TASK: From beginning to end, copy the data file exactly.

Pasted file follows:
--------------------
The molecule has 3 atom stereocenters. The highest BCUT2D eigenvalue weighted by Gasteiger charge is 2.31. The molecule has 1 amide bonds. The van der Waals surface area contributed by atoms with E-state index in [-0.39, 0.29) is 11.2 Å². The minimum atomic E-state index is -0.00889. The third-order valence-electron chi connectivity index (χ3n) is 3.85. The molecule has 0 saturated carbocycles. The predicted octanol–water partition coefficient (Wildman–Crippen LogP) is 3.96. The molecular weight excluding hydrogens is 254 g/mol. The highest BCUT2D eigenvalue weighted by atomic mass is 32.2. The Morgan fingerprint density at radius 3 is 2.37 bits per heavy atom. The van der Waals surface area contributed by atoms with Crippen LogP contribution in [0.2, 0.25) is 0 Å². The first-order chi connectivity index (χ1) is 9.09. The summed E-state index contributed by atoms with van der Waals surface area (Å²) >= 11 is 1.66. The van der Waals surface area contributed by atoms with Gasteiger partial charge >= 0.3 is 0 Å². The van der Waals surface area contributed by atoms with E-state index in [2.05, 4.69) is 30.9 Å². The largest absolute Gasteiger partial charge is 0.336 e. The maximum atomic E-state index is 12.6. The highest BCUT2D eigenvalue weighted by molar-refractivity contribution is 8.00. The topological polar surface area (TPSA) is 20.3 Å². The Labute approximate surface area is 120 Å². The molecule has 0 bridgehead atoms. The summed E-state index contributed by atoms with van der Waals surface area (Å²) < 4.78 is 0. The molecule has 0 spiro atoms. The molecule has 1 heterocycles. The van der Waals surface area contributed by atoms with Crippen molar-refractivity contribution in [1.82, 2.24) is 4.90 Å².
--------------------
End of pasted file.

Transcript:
The molecule has 3 atom stereocenters. The highest BCUT2D eigenvalue weighted by Gasteiger charge is 2.31. The molecule has 1 amide bonds. The van der Waals surface area contributed by atoms with E-state index in [-0.39, 0.29) is 11.2 Å². The minimum atomic E-state index is -0.00889. The third-order valence-electron chi connectivity index (χ3n) is 3.85. The molecule has 0 saturated carbocycles. The predicted octanol–water partition coefficient (Wildman–Crippen LogP) is 3.96. The molecular weight excluding hydrogens is 254 g/mol. The highest BCUT2D eigenvalue weighted by atomic mass is 32.2. The Morgan fingerprint density at radius 3 is 2.37 bits per heavy atom. The van der Waals surface area contributed by atoms with Crippen LogP contribution in [0.2, 0.25) is 0 Å². The first-order chi connectivity index (χ1) is 9.09. The summed E-state index contributed by atoms with van der Waals surface area (Å²) >= 11 is 1.66. The van der Waals surface area contributed by atoms with Gasteiger partial charge >= 0.3 is 0 Å². The van der Waals surface area contributed by atoms with E-state index in [2.05, 4.69) is 30.9 Å². The largest absolute Gasteiger partial charge is 0.336 e. The maximum atomic E-state index is 12.6. The highest BCUT2D eigenvalue weighted by molar-refractivity contribution is 8.00. The topological polar surface area (TPSA) is 20.3 Å². The Labute approximate surface area is 120 Å². The molecule has 0 bridgehead atoms. The summed E-state index contributed by atoms with van der Waals surface area (Å²) < 4.78 is 0. The molecule has 0 spiro atoms. The molecule has 1 heterocycles. The van der Waals surface area contributed by atoms with Crippen molar-refractivity contribution in [1.82, 2.24) is 4.90 Å².